But not all the lessons will fit concisely. What they learn in Pennsylvania may not fit for New York; what they learn in New York may not fit for Montana, but some of the things will be common problems and there will be common solutions. We can save people money and time by making all kinds of connections and being the conduit for that kind of interaction between the states, cities and localities.
GT: How does this fit in with the Commerce Department's mission?
Irving: The Commerce Department's mission is to serve as a resource, to serve as a center of economic development and to serve as a way of promoting our nation into the 21st century. This is wholly consistent with it. This nation can only survive if we stay on the cutting edge of technological trends.
Let me tell you one thing that I've told people time and time again. There will be 760 million people living in Africa in the year 2000. There are two telephone lines per 100 people in Africa. There are five telephone lines per 100 people in India and China. If we can find cost-effective ways to bridge the telecommunications gap in this country, we can find cost-effective ways of getting telephony into parts of those countries.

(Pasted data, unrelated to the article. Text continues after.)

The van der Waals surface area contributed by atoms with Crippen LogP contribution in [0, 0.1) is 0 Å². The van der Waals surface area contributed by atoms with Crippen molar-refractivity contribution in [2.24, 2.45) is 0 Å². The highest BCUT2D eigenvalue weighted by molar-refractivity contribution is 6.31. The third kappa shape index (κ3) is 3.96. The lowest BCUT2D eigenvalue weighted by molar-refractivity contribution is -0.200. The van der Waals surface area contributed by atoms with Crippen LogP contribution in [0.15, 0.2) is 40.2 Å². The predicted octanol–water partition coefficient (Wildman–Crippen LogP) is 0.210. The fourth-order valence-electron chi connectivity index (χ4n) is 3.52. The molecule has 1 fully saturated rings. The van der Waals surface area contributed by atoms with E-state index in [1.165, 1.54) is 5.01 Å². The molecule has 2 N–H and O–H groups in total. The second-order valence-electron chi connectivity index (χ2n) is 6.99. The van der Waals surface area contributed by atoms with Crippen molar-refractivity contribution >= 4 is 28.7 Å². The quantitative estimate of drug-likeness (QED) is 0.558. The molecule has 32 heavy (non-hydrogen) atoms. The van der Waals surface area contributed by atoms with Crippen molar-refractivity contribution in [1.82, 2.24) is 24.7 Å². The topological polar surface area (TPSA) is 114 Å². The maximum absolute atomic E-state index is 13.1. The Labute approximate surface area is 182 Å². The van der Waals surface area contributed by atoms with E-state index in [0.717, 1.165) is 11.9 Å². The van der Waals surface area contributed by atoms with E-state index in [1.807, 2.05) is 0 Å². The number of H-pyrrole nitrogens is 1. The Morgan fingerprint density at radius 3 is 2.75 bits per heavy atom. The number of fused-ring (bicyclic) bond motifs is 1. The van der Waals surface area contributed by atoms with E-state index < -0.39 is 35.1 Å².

What we learn here, we can export to Africa, China and India. Half the people alive on this planet today have never used the telephone. We can do good by the people in the rest of the world. We can do well by U.S. companies by getting the technologies and understanding them and learning lessons here.
Building a national infrastructure is really the first step in making it work and learning a lesson is part of the process of making a global infrastructure.
The TIIAP Web address is: